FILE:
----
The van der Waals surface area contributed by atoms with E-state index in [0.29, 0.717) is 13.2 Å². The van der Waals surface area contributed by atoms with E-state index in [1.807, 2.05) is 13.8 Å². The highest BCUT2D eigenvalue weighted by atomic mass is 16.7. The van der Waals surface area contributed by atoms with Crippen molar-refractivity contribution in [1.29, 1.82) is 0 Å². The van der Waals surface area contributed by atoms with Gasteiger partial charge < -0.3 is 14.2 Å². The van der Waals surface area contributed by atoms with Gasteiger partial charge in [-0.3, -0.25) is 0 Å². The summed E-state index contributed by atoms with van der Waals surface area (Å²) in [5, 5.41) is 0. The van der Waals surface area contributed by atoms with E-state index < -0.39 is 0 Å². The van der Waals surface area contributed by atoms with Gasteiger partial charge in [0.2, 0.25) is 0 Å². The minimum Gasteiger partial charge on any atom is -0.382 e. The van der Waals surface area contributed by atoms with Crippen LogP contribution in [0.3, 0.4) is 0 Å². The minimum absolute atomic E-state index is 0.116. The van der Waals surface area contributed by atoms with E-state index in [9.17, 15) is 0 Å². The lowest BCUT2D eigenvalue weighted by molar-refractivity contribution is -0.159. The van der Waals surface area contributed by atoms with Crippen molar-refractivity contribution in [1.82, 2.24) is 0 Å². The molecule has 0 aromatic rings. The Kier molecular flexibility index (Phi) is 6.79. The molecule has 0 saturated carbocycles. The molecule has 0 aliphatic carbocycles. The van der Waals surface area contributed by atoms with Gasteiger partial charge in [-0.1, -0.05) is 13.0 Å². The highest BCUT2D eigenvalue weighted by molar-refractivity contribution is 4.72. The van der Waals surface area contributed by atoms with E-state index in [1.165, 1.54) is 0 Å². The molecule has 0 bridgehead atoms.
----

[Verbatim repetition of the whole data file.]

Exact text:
The van der Waals surface area contributed by atoms with E-state index in [0.29, 0.717) is 13.2 Å². The van der Waals surface area contributed by atoms with E-state index in [1.807, 2.05) is 13.8 Å². The highest BCUT2D eigenvalue weighted by atomic mass is 16.7. The van der Waals surface area contributed by atoms with Crippen molar-refractivity contribution in [1.29, 1.82) is 0 Å². The van der Waals surface area contributed by atoms with Gasteiger partial charge < -0.3 is 14.2 Å². The van der Waals surface area contributed by atoms with Gasteiger partial charge in [-0.3, -0.25) is 0 Å². The summed E-state index contributed by atoms with van der Waals surface area (Å²) in [5, 5.41) is 0. The van der Waals surface area contributed by atoms with E-state index < -0.39 is 0 Å². The van der Waals surface area contributed by atoms with Gasteiger partial charge in [0.2, 0.25) is 0 Å². The minimum Gasteiger partial charge on any atom is -0.382 e. The van der Waals surface area contributed by atoms with Crippen LogP contribution in [0.3, 0.4) is 0 Å². The minimum absolute atomic E-state index is 0.116. The van der Waals surface area contributed by atoms with E-state index in [9.17, 15) is 0 Å². The lowest BCUT2D eigenvalue weighted by molar-refractivity contribution is -0.159. The van der Waals surface area contributed by atoms with Crippen molar-refractivity contribution in [1.82, 2.24) is 0 Å². The molecule has 0 aromatic rings. The Kier molecular flexibility index (Phi) is 6.79. The molecule has 0 saturated carbocycles. The molecule has 0 aliphatic carbocycles. The van der Waals surface area contributed by atoms with Gasteiger partial charge in [-0.1, -0.05) is 13.0 Å². The highest BCUT2D eigenvalue weighted by molar-refractivity contribution is 4.72. The van der Waals surface area contributed by atoms with E-state index in [1.165, 1.54) is 0 Å². The molecule has 0 bridgehead atoms.